Image Frequency Interference in Superherodyne Receivers

It is possible for receivers without an RF amplifier stage to receive two different stations at the same point of the dial. In a receiver that has no RF stage, the signal on the antenna is fed through a tuned circuit directly to the signal grid of the converter tube. Assuming an intermediate frequency of 455 kHz, the local oscillator will track at a frequency of 455 kHz higher than the incoming signal. For example, suppose the receiver is tuned to pick up a signal on a frequency of 600 kHz. The local oscillator will be operating at a frequency of 1,055 kHz. The received and local oscillator signals are mixed, or heterodyned, in the converter stage and one of the frequencies resulting from this mixing action is the difference between the two signals, or 455 kHz, the I-F frequency. This I-F frequency is then amplified in the I-F stages and sent on to the detector and audio stages.
Any signal at a frequency of 455 kHz that appears on the plate of the converter circuit will be accepted by the I-F amplifier and passed on.
So on a receiver with no RF amplifier, the input to the converter is rather broadly tuned and some signals other than the desired signal will get through to the grid of the converter tube. Normally these other signals will mix with the local oscillator signal and produce frequencies that are outside the bandpass of the 455 kHz I-F amplifier and will be rejected. However, if there is a station operating on a frequency of 1,510 kHz, and this signal passes through the rather broad tuned input circuit and appears on the grid of the converter tube, it too will mix with the local oscillator and produce a frequency of 455 kHz (1,510 - 1,055 = 455). This signal will also be accepted by the I-F amplifier stage and passed on, thus both signals will be heard in the output of the receive.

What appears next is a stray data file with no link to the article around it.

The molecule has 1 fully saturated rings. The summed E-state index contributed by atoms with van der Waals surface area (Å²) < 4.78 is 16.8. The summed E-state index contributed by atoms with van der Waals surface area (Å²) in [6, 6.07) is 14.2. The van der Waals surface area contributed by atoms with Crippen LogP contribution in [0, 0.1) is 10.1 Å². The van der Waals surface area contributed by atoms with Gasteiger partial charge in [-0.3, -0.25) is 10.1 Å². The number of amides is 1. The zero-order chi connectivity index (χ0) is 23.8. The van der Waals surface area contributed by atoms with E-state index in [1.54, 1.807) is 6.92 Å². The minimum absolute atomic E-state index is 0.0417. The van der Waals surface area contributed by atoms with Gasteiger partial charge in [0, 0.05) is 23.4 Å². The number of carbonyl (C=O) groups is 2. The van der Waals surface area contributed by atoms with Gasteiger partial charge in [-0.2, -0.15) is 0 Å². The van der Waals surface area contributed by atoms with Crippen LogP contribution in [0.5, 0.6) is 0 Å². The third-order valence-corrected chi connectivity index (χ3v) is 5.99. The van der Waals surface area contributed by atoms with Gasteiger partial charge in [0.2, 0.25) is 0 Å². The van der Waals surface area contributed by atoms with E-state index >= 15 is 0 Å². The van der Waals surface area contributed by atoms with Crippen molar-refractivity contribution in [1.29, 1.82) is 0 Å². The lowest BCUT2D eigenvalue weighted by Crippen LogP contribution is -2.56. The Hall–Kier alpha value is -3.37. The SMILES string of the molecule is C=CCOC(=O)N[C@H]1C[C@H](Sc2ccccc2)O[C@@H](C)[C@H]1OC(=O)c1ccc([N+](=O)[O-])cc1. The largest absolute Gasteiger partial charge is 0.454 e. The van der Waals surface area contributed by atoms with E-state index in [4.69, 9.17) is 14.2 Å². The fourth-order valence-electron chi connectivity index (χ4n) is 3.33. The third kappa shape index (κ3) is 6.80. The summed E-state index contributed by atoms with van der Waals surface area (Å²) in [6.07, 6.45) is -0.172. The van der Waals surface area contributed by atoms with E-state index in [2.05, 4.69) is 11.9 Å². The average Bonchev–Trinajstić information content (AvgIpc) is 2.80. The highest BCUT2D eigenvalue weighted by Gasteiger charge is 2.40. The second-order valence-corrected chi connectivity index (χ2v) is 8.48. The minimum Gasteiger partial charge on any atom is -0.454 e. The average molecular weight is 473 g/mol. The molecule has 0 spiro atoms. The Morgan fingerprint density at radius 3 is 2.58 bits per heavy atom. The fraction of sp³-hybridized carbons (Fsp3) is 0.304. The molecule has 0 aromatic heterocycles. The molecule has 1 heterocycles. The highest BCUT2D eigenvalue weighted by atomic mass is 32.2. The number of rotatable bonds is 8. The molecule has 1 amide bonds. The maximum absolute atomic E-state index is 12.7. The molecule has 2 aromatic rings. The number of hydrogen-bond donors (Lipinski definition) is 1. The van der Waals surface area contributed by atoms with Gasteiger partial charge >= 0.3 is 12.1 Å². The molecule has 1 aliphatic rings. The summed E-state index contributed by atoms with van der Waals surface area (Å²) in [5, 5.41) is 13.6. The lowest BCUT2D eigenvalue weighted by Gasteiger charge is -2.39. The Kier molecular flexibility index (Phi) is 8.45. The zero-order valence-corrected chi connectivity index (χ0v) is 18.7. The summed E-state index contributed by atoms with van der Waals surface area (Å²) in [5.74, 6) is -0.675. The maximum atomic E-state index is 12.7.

So any station is likely to experience interference from another station that happens to be on a frequency which is higher than that of the desired station by twice the I-F frequency. This is known as image-frequency interference.
An RF amplifier stage ahead of the converter stage provides enough selectivity to reduce the image-frequency response by rejecting these unwanted signals and adds to the sensitivity of the receiver.
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